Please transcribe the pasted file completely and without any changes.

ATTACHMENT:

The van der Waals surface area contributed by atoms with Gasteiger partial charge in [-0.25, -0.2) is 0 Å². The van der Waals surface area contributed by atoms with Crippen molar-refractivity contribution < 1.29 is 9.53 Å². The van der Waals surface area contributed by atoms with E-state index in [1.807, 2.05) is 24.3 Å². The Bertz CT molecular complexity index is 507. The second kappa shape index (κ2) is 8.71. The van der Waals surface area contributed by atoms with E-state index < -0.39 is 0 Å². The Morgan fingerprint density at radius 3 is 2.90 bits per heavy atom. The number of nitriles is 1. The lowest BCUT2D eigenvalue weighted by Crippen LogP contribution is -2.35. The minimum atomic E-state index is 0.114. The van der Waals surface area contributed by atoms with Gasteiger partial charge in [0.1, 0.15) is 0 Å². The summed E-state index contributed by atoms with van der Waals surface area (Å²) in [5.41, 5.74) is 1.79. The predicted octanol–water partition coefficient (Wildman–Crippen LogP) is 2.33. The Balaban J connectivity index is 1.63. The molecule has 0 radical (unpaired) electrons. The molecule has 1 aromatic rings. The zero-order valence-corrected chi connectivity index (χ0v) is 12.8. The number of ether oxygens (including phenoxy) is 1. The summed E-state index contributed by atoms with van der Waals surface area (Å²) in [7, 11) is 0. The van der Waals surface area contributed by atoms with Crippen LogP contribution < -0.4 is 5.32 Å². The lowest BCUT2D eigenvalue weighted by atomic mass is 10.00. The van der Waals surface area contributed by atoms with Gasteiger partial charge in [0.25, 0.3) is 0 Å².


The van der Waals surface area contributed by atoms with Gasteiger partial charge in [-0.25, -0.2) is 0 Å². The van der Waals surface area contributed by atoms with Crippen molar-refractivity contribution < 1.29 is 9.53 Å². The van der Waals surface area contributed by atoms with E-state index in [1.807, 2.05) is 24.3 Å². The Bertz CT molecular complexity index is 507. The second kappa shape index (κ2) is 8.71. The van der Waals surface area contributed by atoms with E-state index < -0.39 is 0 Å². The Morgan fingerprint density at radius 3 is 2.90 bits per heavy atom. The number of nitriles is 1. The lowest BCUT2D eigenvalue weighted by Crippen LogP contribution is -2.35. The minimum atomic E-state index is 0.114. The van der Waals surface area contributed by atoms with Gasteiger partial charge in [0.1, 0.15) is 0 Å². The summed E-state index contributed by atoms with van der Waals surface area (Å²) in [5.41, 5.74) is 1.79. The predicted octanol–water partition coefficient (Wildman–Crippen LogP) is 2.33. The Balaban J connectivity index is 1.63. The molecule has 0 radical (unpaired) electrons. The molecule has 1 aromatic rings. The zero-order valence-corrected chi connectivity index (χ0v) is 12.8. The number of ether oxygens (including phenoxy) is 1. The summed E-state index contributed by atoms with van der Waals surface area (Å²) in [7, 11) is 0. The van der Waals surface area contributed by atoms with Crippen LogP contribution < -0.4 is 5.32 Å². The lowest BCUT2D eigenvalue weighted by atomic mass is 10.00. The van der Waals surface area contributed by atoms with Gasteiger partial charge in [0.25, 0.3) is 0 Å².